Dissociation vs Disassociation: Understanding the Difference

Dissociation vs. Disassociation: Understanding the Difference. Considered by many to be the greatest boxer of all time, Muhammad Ali once famously said, “It isn’t the mountains ahead to climb that wear you out; it’s the pebble in your shoe.” In other words, it is what we are going through at the moment that can really drag us down. This is true in life, and it is also true for individuals who struggle with mental illness, including those who struggle with both dissociation and disassociation.

What Is Dissociation vs. Disassociation?

When it comes to dissociation and disassociation, it should come as no surprise that they are often mixed up; they are virtually spelled and sound identical. However, they are two very different issues.

According to the American Psychiatric Association (APA), “Dissociation is a disconnection between a person’s thoughts, memories, feelings, actions or sense of who he or she is… During a traumatic experience such as an accident, disaster, or crime victimization, dissociation can help a person tolerate what might otherwise be too difficult to bear. In situations like these, a person may dissociate the memory of the place, circumstances, or feelings about the overwhelming event, mentally escaping from the fear, pain, and horror.” 

On the other hand, disassociation is a more expansive idea. It has to do with separating and disconnecting from certain elements of an experience. This is often utilized as a coping mechanism, especially when someone is feeling overwhelmed at the moment. Now, many people might think that this sounds too similar to dissociation. While they are, indeed, similar concepts, there are also big differences between the two.

What Is the Difference Between Dissociatione and Disassociation?

The biggest difference between dissociation and disassociation is that one is controlled and one is out of someone’s control. This is because the latter is linked to a dissociative disorder (and other mental health disorders and addiction issues). 

To dissociate means that someone’s psychological state is shielding them from a certain experience or set of experiences. These experiences generally fall under the category of trauma. This is also why dissociation is also often linked to post-traumatic stress disorder (PTSD). The process of dissociation is happening outside of someone’s control, which is the primary difference between this and disassociation.

Conversely, disassociation is a continuous decision made by someone to avoid a certain feeling or emotion. Now, this does not mean that disassociation is not harmful or disruptive. It simply means that disassociation is a coping mechanism often consciously used to deal with something at the moment. Utilizing disassociation as a coping tool is not healthy, especially when it is done to excess. Both dissociation and disassociation are issues that should be addressed by professionals.

Treating Dissociation and Disassociation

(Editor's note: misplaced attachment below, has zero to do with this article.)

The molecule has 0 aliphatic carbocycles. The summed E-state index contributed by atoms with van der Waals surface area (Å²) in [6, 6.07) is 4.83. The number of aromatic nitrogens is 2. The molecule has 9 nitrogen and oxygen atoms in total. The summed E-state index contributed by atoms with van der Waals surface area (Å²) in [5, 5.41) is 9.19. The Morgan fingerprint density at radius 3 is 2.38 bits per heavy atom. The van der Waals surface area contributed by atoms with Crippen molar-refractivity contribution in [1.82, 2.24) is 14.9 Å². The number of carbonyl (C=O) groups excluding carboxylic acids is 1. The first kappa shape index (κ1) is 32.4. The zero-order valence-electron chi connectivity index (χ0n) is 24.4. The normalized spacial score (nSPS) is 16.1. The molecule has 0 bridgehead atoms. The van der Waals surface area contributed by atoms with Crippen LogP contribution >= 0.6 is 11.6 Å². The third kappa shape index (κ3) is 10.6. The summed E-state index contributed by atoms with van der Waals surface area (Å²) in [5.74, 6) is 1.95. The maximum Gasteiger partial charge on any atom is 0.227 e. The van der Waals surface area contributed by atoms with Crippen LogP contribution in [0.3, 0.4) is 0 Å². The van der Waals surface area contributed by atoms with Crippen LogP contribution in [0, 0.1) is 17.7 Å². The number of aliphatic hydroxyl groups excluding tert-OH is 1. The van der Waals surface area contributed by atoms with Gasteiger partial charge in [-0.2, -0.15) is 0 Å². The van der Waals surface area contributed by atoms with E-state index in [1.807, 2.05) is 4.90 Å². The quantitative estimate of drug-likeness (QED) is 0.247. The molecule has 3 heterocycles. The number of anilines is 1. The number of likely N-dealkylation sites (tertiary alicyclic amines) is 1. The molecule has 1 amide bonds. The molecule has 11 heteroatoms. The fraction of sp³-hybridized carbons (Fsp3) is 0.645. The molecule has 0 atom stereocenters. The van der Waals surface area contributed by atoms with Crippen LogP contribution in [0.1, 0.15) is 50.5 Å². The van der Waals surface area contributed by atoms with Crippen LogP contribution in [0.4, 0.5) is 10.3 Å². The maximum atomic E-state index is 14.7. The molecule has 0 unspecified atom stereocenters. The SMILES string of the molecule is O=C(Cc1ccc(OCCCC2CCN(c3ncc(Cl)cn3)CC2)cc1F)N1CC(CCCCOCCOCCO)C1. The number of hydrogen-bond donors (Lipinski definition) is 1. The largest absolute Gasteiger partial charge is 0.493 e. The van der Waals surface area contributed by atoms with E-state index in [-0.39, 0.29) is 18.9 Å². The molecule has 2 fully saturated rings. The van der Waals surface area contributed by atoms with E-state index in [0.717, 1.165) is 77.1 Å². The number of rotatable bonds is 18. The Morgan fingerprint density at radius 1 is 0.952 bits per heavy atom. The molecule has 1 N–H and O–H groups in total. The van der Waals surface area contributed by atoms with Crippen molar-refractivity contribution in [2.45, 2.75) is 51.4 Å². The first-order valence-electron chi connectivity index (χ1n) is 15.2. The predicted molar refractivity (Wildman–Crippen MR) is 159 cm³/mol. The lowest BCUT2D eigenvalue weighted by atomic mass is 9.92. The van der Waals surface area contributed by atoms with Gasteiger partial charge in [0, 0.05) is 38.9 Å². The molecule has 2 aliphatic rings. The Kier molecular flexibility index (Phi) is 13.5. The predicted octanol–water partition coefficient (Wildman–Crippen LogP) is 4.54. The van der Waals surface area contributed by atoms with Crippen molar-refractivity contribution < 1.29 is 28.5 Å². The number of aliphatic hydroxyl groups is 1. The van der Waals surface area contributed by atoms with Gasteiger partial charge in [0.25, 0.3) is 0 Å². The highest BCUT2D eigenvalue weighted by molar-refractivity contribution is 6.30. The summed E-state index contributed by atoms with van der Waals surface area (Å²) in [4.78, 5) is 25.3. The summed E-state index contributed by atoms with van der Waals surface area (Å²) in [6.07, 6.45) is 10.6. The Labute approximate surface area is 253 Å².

Dissociation vs. Disassociation: Understanding the Difference

Both dissociation and disassociation can be treated via psychotherapy. This is the predominant way that dissociation is treated, and it is a recommended way by which disassociation can be treated.

One of the most effective psychotherapies for treating both the symptoms of dissociation and disassociation is cognitive-behavioral therapy (CBT). According to the clinical write-up titled Cognitive Behavior Therapy by Doctors Chand, Kuckel, and Huecker, “Cognitive behavior therapy is a structured, didactic, and goal-oriented form of therapy. The approach is hands-on and practical wherein the therapist and patient work in a collaborative manner with the goal of modifying patterns of thinking and behavior to bring about a beneficial change in the patient’s mood and way of living his/her life. It is used to help a wide range of problems, and appropriate treatment protocols are applied depending on the diagnosis and problems the patient is facing.”

Yet, psychotherapies are not the only way to treat dissociation and disassociation. Utilizing experiential therapies, holistic methods, and grounding exercises can be great tools for treating both of these issues. This includes yoga, breathwork, meditation, and acupuncture, which have all been shown to elevate mood and reduce stress. It also includes therapies like art and horticulture therapy, which can help people reconnect with the world around them. Lastly, it includes exercises such as focusing on single sounds and single textures, walking barefoot, counting backward, and pausing when upset.

Muhammad Ali also famously said, “Only a man who knows what it is like to be defeated can reach down to the bottom of his soul and come up with the extra ounce of power it takes to win when the match is even.” This does not just apply to boxing; this applies to the work we put in to win over mental illness, and here at The Phoenix Recovery Center know we have the tools that it takes to win.